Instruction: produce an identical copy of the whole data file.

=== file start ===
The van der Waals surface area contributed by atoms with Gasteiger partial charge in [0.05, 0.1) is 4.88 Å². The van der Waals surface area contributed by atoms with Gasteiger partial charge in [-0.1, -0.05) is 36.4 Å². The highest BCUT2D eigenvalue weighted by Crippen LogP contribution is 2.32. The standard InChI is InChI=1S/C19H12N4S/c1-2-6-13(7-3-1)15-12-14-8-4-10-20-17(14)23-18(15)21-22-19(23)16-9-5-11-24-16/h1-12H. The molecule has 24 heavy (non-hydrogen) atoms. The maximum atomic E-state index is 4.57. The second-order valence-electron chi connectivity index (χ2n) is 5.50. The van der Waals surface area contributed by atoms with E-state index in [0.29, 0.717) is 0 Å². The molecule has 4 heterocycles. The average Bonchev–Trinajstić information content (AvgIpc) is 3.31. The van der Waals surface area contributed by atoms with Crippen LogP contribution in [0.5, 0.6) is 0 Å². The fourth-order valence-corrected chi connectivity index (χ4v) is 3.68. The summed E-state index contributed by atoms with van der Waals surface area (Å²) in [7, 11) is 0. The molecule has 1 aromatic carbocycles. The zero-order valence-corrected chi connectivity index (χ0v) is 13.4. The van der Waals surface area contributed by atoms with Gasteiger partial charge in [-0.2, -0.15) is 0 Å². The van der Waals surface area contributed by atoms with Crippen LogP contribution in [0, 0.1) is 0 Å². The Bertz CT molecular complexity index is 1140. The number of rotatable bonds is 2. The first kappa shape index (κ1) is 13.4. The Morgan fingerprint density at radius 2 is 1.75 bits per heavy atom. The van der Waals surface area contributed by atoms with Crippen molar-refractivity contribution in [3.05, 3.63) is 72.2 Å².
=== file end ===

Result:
The van der Waals surface area contributed by atoms with Gasteiger partial charge in [0.05, 0.1) is 4.88 Å². The van der Waals surface area contributed by atoms with Gasteiger partial charge in [-0.1, -0.05) is 36.4 Å². The highest BCUT2D eigenvalue weighted by Crippen LogP contribution is 2.32. The standard InChI is InChI=1S/C19H12N4S/c1-2-6-13(7-3-1)15-12-14-8-4-10-20-17(14)23-18(15)21-22-19(23)16-9-5-11-24-16/h1-12H. The molecule has 24 heavy (non-hydrogen) atoms. The maximum atomic E-state index is 4.57. The second-order valence-electron chi connectivity index (χ2n) is 5.50. The van der Waals surface area contributed by atoms with E-state index in [0.29, 0.717) is 0 Å². The molecule has 4 heterocycles. The average Bonchev–Trinajstić information content (AvgIpc) is 3.31. The van der Waals surface area contributed by atoms with Crippen LogP contribution in [0.5, 0.6) is 0 Å². The fourth-order valence-corrected chi connectivity index (χ4v) is 3.68. The summed E-state index contributed by atoms with van der Waals surface area (Å²) in [7, 11) is 0. The molecule has 1 aromatic carbocycles. The zero-order valence-corrected chi connectivity index (χ0v) is 13.4. The van der Waals surface area contributed by atoms with Gasteiger partial charge in [-0.2, -0.15) is 0 Å². The van der Waals surface area contributed by atoms with Crippen LogP contribution in [0, 0.1) is 0 Å². The Bertz CT molecular complexity index is 1140. The number of rotatable bonds is 2. The first kappa shape index (κ1) is 13.4. The Morgan fingerprint density at radius 2 is 1.75 bits per heavy atom. The van der Waals surface area contributed by atoms with Crippen molar-refractivity contribution in [3.05, 3.63) is 72.2 Å².